Joseph Keppler, a cartoonist working for Frank Leslie's Illustrated established Puck Magazine in 1876. The name of the magazine was taken from the elfin character in Shakespeare's Midsummer Night's Dream. Up until this time, American humorous journals had been modeled on Punch Magazine. However, Keppler refused to do this and created a different type of magazine. Each week the front-cover of the magazine featured a different cartoon. The centerfold and front and back covers were also in colour.
Puck started as a German-language weekly but an English version appeared the following year in March, 1877. The 16 page magazine sold for ten cents. For several years the English language magazine operated at a loss and was subsidized by the German version. However, circulation gradually increased and by the early 1880s Keppler was selling over 80,000 copies a week.
The drawing on the front page of Puck and the double-spread in the middle were political in character, while the one on the back cover usually dealt with social issues. Joseph Keppler had traditional views on the role of women and never tired of poking fun at those involved in the campaign for women's suffrage. Nor did he show much sympathy for the emerging trade union movement.
At first Keppler drew all the cartoons for Puck. Later Keppler recruited several talented artists including Frederick Opper, James Wales, Livingston Hopkins, Eugene Zimmerman and Bernard Gillam. It has been argued that Keppler had a great influence on the artistic development of these cartoonists.
Keppler gave certain politicians a hard time in his magazine. Ulysses Grant was attacked for his drinking whereas Rutherford Hayes was criticised for his decision to ban drink from the table in the White House. It has been argued that Puck played a significant role in ensuring that Grover Cleveland defeated James Blaine in the 1884 presidential election. Bernard Gillam portrayed Blaine as the tattooed man. On Blaine's body was engraved details of charges of corruption made by his political past. Blaine threatened to sue but was persuaded by his political friends to back down.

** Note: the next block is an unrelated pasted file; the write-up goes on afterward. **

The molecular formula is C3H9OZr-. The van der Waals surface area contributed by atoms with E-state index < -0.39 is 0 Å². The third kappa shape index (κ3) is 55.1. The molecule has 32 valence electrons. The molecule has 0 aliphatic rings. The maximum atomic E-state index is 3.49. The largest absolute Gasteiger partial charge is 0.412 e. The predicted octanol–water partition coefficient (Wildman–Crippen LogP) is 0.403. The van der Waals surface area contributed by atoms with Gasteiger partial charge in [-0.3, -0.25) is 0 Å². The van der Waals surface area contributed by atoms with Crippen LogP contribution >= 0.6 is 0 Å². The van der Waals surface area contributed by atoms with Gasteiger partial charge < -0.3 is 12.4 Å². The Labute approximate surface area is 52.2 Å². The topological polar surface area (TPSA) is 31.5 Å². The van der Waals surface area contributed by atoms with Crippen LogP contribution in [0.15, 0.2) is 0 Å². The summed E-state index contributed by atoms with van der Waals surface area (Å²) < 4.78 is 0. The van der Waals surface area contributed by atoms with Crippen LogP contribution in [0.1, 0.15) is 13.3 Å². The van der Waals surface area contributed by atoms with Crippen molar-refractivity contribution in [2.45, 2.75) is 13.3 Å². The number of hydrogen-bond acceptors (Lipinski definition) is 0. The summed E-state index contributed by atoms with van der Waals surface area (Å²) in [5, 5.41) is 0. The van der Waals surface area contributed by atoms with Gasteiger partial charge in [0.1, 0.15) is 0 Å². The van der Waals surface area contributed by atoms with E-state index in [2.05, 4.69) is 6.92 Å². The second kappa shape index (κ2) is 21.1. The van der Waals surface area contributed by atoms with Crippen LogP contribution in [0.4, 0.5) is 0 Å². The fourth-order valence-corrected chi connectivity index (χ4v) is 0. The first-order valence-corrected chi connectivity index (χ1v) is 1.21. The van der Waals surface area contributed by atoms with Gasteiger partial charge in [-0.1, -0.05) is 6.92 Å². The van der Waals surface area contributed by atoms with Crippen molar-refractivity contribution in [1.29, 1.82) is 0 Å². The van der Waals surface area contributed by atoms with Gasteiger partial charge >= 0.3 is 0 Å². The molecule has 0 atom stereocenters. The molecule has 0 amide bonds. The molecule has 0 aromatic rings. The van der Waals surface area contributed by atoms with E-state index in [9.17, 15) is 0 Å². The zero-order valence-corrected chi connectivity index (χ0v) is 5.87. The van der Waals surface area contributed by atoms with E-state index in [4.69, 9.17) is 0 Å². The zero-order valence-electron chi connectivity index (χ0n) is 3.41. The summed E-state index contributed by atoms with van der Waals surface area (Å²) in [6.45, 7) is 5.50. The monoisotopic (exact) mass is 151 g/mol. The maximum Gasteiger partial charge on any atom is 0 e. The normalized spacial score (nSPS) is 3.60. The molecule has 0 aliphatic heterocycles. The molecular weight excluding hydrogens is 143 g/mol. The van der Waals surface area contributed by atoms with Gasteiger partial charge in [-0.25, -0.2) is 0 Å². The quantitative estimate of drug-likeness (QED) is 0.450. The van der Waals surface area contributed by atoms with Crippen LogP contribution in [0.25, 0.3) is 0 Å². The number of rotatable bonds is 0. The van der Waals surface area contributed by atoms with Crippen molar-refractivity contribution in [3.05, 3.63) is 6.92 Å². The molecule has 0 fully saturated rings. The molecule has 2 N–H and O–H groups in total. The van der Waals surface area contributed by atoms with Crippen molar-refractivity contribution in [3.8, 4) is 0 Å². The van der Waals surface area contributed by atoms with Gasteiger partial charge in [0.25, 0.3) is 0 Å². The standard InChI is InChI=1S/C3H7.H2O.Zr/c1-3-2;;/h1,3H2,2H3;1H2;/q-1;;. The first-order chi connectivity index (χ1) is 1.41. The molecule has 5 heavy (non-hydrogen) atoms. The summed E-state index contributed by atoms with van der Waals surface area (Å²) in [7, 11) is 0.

Keppler also disapproved of religious hypocrisy. Puck included several cartoons that suggested that the accusations against the preacher, Henry War Beecher, were true. The magazine was also hostile to the Catholic Church and Leo XIII was portrayed unsympathetically after becoming the new pope in 1878. Joseph Pulitzer was another target and responded by trying to buy the magazine.
Joseph Keppler died in 1894 and the magazine was taken over by his son, Joseph Keppler Jr., who was also an cartoonist. Harry Leon Wilson became editor until being replaced in 1904 by John K. Bangs, the former editor of Harper's Weekly.
The magazine opposed Theodore Roosevelt and William Taft and supported Woodrow Wilson in 1912. Keppler belied that the United States should fully support the Allies during the First World War. This was reinforced by the employment of Louis Raemaekers who highlighted German atrocities that had been committed in Germany.
The magazine was purchased by William Randolph Hearst in 1917. The magazine became a fortnightly in 1917 and a monthly in March, 1918. This failed to increase sales and Hearst closed Puck in September, 1918.
(1) Brander Matthews, Scribner's Magazine (September, 1896)
At first Joseph Keppler did not care for politics. But he soon saw how great an influence might be wielded by the editor of a comic paper who would accompany the political cartoon with persuasive comment; and with the perception came a sense of his own responsibility. He began at once to reason out for himself the principles of political action. He did his own thinking in politics as in literature.